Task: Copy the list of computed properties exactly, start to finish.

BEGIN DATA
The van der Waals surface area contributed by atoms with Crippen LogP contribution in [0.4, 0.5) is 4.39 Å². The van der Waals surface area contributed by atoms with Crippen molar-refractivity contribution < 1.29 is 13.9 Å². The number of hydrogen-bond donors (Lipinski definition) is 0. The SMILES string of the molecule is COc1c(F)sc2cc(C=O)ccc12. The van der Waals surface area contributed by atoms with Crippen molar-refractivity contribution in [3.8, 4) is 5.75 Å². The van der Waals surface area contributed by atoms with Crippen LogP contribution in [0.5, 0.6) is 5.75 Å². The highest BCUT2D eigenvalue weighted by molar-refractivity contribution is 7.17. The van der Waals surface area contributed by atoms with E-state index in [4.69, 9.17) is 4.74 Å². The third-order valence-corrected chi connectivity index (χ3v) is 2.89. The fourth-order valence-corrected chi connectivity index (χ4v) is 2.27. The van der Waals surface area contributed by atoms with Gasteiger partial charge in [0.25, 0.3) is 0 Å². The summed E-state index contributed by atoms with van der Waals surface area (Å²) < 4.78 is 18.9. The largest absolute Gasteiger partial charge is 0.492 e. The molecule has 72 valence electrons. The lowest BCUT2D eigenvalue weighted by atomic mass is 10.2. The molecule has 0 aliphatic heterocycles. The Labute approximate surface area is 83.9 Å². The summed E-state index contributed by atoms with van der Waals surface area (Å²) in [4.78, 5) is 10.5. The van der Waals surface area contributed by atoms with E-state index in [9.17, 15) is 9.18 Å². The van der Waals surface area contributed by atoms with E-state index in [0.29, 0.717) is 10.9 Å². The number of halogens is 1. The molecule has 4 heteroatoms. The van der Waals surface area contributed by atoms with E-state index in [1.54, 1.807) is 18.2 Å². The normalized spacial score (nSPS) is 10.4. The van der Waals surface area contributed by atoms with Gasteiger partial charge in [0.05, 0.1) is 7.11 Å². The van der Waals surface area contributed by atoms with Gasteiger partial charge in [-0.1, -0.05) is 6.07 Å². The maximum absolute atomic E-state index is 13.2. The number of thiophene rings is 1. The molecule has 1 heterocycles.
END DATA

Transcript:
The van der Waals surface area contributed by atoms with Crippen LogP contribution in [0.4, 0.5) is 4.39 Å². The van der Waals surface area contributed by atoms with Crippen molar-refractivity contribution < 1.29 is 13.9 Å². The number of hydrogen-bond donors (Lipinski definition) is 0. The SMILES string of the molecule is COc1c(F)sc2cc(C=O)ccc12. The van der Waals surface area contributed by atoms with Crippen molar-refractivity contribution in [3.8, 4) is 5.75 Å². The van der Waals surface area contributed by atoms with Crippen LogP contribution in [0.5, 0.6) is 5.75 Å². The highest BCUT2D eigenvalue weighted by molar-refractivity contribution is 7.17. The van der Waals surface area contributed by atoms with E-state index in [4.69, 9.17) is 4.74 Å². The third-order valence-corrected chi connectivity index (χ3v) is 2.89. The fourth-order valence-corrected chi connectivity index (χ4v) is 2.27. The van der Waals surface area contributed by atoms with Gasteiger partial charge in [0.25, 0.3) is 0 Å². The summed E-state index contributed by atoms with van der Waals surface area (Å²) < 4.78 is 18.9. The largest absolute Gasteiger partial charge is 0.492 e. The molecule has 72 valence electrons. The lowest BCUT2D eigenvalue weighted by atomic mass is 10.2. The molecule has 0 aliphatic heterocycles. The Labute approximate surface area is 83.9 Å². The summed E-state index contributed by atoms with van der Waals surface area (Å²) in [4.78, 5) is 10.5. The van der Waals surface area contributed by atoms with E-state index in [9.17, 15) is 9.18 Å². The van der Waals surface area contributed by atoms with E-state index in [0.29, 0.717) is 10.9 Å². The number of halogens is 1. The molecule has 4 heteroatoms. The van der Waals surface area contributed by atoms with E-state index in [1.54, 1.807) is 18.2 Å². The normalized spacial score (nSPS) is 10.4. The van der Waals surface area contributed by atoms with Gasteiger partial charge in [0.05, 0.1) is 7.11 Å². The van der Waals surface area contributed by atoms with Gasteiger partial charge in [-0.1, -0.05) is 6.07 Å². The maximum absolute atomic E-state index is 13.2. The number of thiophene rings is 1. The molecule has 1 heterocycles.